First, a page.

Church has seen a lot in 140 years

Aug 6th, 2013 | By | Category: Everything Else

The pastoral staff and congregation of Old St. Peter’s Episcopal Church in Tacoma’s Old Town neighborhood want people to know they are alive and well, said Associate Rector Rev. Ginny Torres.

The church, which is the oldest and first church in the city of Tacoma, is on the National Historical Registry. The members will celebrate its 140th year on Aug. 10 from 12 to 3 pm at the church, located at 2910 N. Starr St.

Everyone is welcome to come celebrate, said Bonnie Leigh, who is in charge of the event. She was also in charge when they celebrated the church’s 135th year.

“What we wanted to do this time for the parishioners was to have a fun and festive day without doing a lot of work,” she explained.

They have hired a catering company and will set up a barbecue for friends, neighbors and anyone who would like to join in. The organist will attend along with members of the clergy. Volunteers will act as docents, sharing the church’s history with visitors.

A pot-bellied stove still sits prominently in the church, and with the windows open and curtains blowing in the breeze, the building has a welcoming and cozy feel to it.

Old St. Peter’s is rich in history.

The organ came around the Cape in 1874 and is still being used. Torres said a family traveling to Tacoma by ship brought the organ with them, and when they arrived in Old Town, they couldn’t pay the additional funds needed to reclaim it. It was auctioned off and the church leaders bid on it, hauled it up to the church and then realized no one knew how to play it.

“They found a young Jewish girl who could play the organ, and she gave concerts and private lessons to raise money. She paid off the organ in three years. By 1878, the church was free and clear. She paid that off, too,” said Torres.

The Old St. Peter’s all-volunteer staff consists of Rev. Morgan A. Johnson, Torres, Rev. Jeff Greenwell and Rt. Rev. John Keliher.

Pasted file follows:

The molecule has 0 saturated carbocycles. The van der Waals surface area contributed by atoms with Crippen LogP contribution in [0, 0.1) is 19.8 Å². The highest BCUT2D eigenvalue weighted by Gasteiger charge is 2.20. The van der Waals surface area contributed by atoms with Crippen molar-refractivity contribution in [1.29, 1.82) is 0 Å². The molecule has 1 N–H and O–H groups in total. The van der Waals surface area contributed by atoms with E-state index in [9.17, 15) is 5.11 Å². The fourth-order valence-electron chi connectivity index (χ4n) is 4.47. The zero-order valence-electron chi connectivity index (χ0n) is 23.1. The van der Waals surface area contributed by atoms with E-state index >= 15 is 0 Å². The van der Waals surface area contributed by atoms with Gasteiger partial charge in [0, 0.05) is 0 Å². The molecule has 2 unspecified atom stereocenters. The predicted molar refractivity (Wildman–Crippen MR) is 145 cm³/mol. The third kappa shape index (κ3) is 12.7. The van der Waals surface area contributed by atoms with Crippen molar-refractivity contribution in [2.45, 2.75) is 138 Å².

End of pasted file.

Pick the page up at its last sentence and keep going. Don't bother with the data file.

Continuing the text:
“Our senior priest, Rev. Johnson, works full time at the water department. None of the clergy are paid. Only the organist is paid,” explained Torres.

The collection plate sits near the organ, but asking for money to run the show isn’t a high priority, said Torres. The church is supported and maintained by the congregation and receives no denominational support.

“We have asked for money one time, and that was when the building next door became available,” she said.

St. Peter’s was built using green lumber in 1873 in seven days. There was no bathroom on site, so the congregation had to use the one at the Spar Tavern. In the 1950s, the church was restored. “It did tilt a bit,” said Torres.

When Old Town was in the beginning stages, it consisted of about a two-block long area.

“There were 13 taverns and a jail at either end, and a mill and the mill store, and when they wanted to have a church service, whoever the visiting clergy was would clear a tavern and use it,” Torres said.

In July 1873, the visiting clergy said, “Any town big enough to support 13 taverns can build a church.” The next day, the mill owner announced that he would donate wood to build the church, and added that no one would work or use the mill store or taverns until the church was built. His pronouncement might account for the quick construction.

The bell tower came crashing into a portion of the church in 1935 when hurricane-force winds blew it down.

Torres said that in the early 1950s, Rev. John Keliher received special permission to cut a 60-foot tree on the grounds of what was then Fort Lewis. That tree was used for the current bell tower, and workers buried it 20 feet underground to be sure they didn’t have another toppling event.

Leigh said the church has always been one to welcome everyone, and added many folks don’t realize the church is still an active one.

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